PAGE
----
As the COVID-19 crisis unfolds, proponents of market-based reforms have wasted little time capitalizing on the same two conditions that propelled privatization post-Katrina, except at a scale and level without precedent: school closures and federal funding.
Some states (including Ohio and Tennessee) are pushing to expand or accelerate voucher programs, and Secretary of Education Betsy DeVos has proposed a new way to advance vouchers, namely, as “microgrants.” Federal stimulus funding provides hundreds of billions of dollars for small businesses, which some are arguing should be made available to charters.
Stimulus funding also includes over $13.5 billion for education, but provides to states and districts much leeway in how they spend that. As schools struggle with the sudden need to provide distance or remote instruction, much of those funds are likely to be spent on educational technology, which includes not only computers and internet access, but also online schools, resources, and related services.
Technology can enhance education, but the misuse of or overreliance on technology can exacerbate existing resource inequities between schools and even between homes, particularly for students in poverty, homeless students, and students with disabilities. Other concerns include data privacy, online bullying, sexual exploitation, and the negative impact of extensive screen time on literacy development, mental health, and physical health.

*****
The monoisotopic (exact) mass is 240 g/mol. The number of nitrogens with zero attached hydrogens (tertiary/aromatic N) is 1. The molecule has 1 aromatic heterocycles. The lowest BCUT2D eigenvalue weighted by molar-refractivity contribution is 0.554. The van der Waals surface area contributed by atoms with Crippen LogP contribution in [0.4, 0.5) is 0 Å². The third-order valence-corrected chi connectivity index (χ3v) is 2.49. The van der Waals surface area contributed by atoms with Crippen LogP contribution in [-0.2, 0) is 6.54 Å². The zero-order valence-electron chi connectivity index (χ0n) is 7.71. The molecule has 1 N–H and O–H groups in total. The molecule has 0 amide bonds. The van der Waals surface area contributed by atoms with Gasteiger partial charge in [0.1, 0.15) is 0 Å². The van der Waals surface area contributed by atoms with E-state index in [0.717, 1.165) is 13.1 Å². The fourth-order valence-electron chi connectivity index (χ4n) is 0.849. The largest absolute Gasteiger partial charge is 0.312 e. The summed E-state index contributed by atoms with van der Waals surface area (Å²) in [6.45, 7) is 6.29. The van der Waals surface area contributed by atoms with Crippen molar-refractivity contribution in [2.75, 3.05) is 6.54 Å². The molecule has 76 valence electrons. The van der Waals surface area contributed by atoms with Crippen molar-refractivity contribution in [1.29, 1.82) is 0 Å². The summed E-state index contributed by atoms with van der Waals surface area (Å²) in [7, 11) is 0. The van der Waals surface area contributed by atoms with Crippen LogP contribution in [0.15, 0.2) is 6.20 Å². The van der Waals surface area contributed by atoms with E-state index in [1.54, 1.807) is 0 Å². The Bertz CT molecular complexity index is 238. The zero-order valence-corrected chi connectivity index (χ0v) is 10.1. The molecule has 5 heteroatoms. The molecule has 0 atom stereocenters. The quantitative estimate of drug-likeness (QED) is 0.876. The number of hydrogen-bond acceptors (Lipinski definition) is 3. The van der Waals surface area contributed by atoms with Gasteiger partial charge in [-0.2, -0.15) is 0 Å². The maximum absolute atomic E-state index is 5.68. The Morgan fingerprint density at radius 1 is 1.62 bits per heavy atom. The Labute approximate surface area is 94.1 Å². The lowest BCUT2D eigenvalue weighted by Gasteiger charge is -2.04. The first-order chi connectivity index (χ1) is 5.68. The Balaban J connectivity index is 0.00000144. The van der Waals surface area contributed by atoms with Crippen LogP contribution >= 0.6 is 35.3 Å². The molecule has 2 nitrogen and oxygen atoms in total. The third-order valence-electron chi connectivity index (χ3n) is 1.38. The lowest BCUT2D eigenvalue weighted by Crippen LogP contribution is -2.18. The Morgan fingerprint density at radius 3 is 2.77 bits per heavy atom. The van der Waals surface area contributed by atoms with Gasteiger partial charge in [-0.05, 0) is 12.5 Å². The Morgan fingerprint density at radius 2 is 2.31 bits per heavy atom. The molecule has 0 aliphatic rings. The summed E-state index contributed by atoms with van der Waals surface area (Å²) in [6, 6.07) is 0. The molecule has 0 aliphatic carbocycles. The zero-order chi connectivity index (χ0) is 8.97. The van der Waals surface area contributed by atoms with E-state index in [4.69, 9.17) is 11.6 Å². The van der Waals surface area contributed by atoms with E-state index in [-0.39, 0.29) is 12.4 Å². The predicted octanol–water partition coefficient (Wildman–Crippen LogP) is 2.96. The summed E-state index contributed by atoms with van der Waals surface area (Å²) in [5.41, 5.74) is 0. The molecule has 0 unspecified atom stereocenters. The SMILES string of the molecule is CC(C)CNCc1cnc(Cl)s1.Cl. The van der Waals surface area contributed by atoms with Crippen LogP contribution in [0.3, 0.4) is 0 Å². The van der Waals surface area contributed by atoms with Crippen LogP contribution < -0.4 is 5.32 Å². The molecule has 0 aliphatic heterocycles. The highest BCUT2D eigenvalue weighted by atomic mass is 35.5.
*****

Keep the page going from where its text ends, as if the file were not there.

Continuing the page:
Across the country, some of the closed schools are not providing any instruction. In Los Angeles alone, tens of thousands of students are either not regularly checking in online, or not checking in at all. School achievement (test scores, grades) and attainment (graduation, post-secondary education) go down when students miss a significant amount of school, and if technology-related inequities and concerns are not addressed, the gaps will only widen.
Particularly hard hit are students with disabilities, as the federal government uses the COVID pandemic to propose flexibility when it comes to re-allocating unprecedented levels of funding to technology (which are not always usable by students with disabilities), but also flexibility (waivers) when it comes to complying with mandates of the Individuals with Disabilities Education Act.